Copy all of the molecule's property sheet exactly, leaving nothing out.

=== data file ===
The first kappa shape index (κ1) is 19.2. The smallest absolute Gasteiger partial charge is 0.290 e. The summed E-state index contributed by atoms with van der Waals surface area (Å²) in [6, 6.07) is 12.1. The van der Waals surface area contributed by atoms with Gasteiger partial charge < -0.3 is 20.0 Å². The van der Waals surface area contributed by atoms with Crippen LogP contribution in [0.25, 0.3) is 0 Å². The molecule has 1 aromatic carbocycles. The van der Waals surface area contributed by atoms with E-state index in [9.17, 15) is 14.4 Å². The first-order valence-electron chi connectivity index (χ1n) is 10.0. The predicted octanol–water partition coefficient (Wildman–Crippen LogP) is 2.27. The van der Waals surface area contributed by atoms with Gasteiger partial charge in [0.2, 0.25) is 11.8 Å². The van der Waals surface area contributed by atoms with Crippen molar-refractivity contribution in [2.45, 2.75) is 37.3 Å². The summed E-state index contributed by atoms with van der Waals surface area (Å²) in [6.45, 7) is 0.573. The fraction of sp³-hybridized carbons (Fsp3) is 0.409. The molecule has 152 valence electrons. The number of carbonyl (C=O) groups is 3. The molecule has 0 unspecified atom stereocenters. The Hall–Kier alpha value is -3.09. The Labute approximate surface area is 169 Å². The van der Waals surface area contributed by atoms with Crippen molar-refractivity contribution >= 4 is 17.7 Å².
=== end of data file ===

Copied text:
The first kappa shape index (κ1) is 19.2. The smallest absolute Gasteiger partial charge is 0.290 e. The summed E-state index contributed by atoms with van der Waals surface area (Å²) in [6, 6.07) is 12.1. The van der Waals surface area contributed by atoms with Gasteiger partial charge < -0.3 is 20.0 Å². The van der Waals surface area contributed by atoms with Crippen LogP contribution in [0.25, 0.3) is 0 Å². The molecule has 1 aromatic carbocycles. The van der Waals surface area contributed by atoms with E-state index in [9.17, 15) is 14.4 Å². The first-order valence-electron chi connectivity index (χ1n) is 10.0. The predicted octanol–water partition coefficient (Wildman–Crippen LogP) is 2.27. The van der Waals surface area contributed by atoms with Gasteiger partial charge in [0.2, 0.25) is 11.8 Å². The van der Waals surface area contributed by atoms with Crippen molar-refractivity contribution in [2.45, 2.75) is 37.3 Å². The summed E-state index contributed by atoms with van der Waals surface area (Å²) in [6.45, 7) is 0.573. The fraction of sp³-hybridized carbons (Fsp3) is 0.409. The molecule has 152 valence electrons. The number of carbonyl (C=O) groups is 3. The molecule has 0 unspecified atom stereocenters. The Hall–Kier alpha value is -3.09. The Labute approximate surface area is 169 Å². The van der Waals surface area contributed by atoms with Crippen molar-refractivity contribution >= 4 is 17.7 Å².